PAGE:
The thing that most upsets me is that sometimes I am so exhausted I haven't the energy to cook properly so they end up with not the best tea in the world. Ds has a school meal but I feel I'm not doing my best for dd. I find it hard food shopping and really stressful if they are with me.

Sorry for the big long moan, don't want to depress everyone else! I would just be pleased to chat to other people who also find things hard as I often feel surrounded by mum's who have it all under control and I feel like a rubbish mum.

I'm with fuzzpig, write lovely long lists but always been a bit shit at the house stuff. (Bit annoyed that my list writing is suffering at the mo due to a dodgy thumb that keeps dislocating) A therapist once told me that its because im a perfectionist, and nothing will ever be good enough, so i just dont start grin

I have hms, psoriatic arthritis, trigeminal neuralgia, pots and loooong term depression and anxiety. So housework is really, really behind. I also have two dses (2 and 4), am a student so spend their nursery time studying, and my dh works shifts. Which means while he is in work, everything piles up, and he then spends his rest days getting back on top of it, ready to go back to work and do it all again. I do have a cleaner who comes once a week, and she is gradually making a difference and each week it is slightly better than the week before smile

But, we need a long term strategy. I have been lurking on the declutter thread and have been having a massive throw out of crap, plus this week we've been working on storage and rearranging upstairs (our box room is literally a box room at the mo, we are trying to turn it into a bedroom). I've written we a lot in this paragraph, in reality it will be mostly dh with me doing what i can...

(Oo, and can i just point out to y'all that if you want a health type whinge, there is a "spoonie" thread in the disabled parents section. Non-parents welcome too smile )

HeyMacWey Wed 15-Oct-14 09:38:30

Jemster - I know what you mean about the rushing. When I was working you could see a hurricane trail of devastation behind me in the morning. Then I'd get back from work and walk in the door and it just looked like we'd be burgled. I was never the most tidy person in the first place.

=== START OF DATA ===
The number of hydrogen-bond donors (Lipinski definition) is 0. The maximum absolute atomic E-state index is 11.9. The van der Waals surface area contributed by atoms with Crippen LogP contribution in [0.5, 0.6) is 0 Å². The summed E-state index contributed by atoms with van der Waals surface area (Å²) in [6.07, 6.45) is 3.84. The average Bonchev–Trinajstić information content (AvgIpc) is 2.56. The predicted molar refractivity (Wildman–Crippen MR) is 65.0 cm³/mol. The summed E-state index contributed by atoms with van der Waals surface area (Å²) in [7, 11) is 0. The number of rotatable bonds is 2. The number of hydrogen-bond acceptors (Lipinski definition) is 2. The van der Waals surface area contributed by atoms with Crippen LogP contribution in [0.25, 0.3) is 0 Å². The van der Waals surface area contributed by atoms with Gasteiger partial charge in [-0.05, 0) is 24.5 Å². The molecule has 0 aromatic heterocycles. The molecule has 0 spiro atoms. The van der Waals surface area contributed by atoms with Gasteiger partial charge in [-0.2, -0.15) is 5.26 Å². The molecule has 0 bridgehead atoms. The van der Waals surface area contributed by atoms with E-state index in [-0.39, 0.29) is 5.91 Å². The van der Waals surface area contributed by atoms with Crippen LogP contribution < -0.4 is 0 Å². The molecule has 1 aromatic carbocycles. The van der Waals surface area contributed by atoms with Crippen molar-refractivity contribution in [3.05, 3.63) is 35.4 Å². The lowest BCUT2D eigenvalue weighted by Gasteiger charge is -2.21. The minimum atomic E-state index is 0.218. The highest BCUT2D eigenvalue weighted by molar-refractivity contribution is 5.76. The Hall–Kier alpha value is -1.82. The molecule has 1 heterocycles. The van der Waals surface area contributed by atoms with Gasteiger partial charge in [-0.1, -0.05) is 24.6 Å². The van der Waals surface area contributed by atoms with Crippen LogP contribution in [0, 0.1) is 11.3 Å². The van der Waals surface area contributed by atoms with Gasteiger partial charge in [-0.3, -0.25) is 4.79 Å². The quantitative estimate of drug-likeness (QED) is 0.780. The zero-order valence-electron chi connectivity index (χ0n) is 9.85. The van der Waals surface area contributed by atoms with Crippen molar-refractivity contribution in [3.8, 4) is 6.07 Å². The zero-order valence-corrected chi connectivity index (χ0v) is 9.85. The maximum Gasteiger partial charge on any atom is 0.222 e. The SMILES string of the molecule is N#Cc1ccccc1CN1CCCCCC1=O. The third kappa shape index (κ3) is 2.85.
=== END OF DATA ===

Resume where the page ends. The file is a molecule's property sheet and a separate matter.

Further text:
Have you tried meal planning? I do a monthly meal plan which means that the first couple of weeks I end up cooking double the portion size then I can use them in the last couple of weeks of the month. It means that you need a few hours to plan for the month (I do this over a couple of days). Then you can just take meals out in the morning and it'll give you a bit of extra time each week. I do a weekly shop and if we run out of anything then it's tough we just have to wait till the next week's shop.

I'm happy to share my last months meal plan if that helps anyone.

Beyondthelimits - my dh does shifts too which I find good as he's about sometimes in the daytime but like you say when he's doing nights the house just descends into chaos. It doesn't help that he has non optional overtime and has already worked 30 hours in two days and still has five days left before a break so he's going to need to recover from that on his days off.

I'm currently sitting on my hands to stop myself from getting the hoover out but I know if I do then I'll overdo it today as I've got loads of running around later with the dc's.

Definitely agree with decluttering helping. I'm quite harsh with binning the crap they the dc's being back from school /gps /parties etc. Any art etc worth keeping is generally filed in the loft and a photo taken.

Hope you all have painfree and quietly productive days today.

<off to unpack the dishwasher >

larryphilanddave Wed 15-Oct-14 10:10:35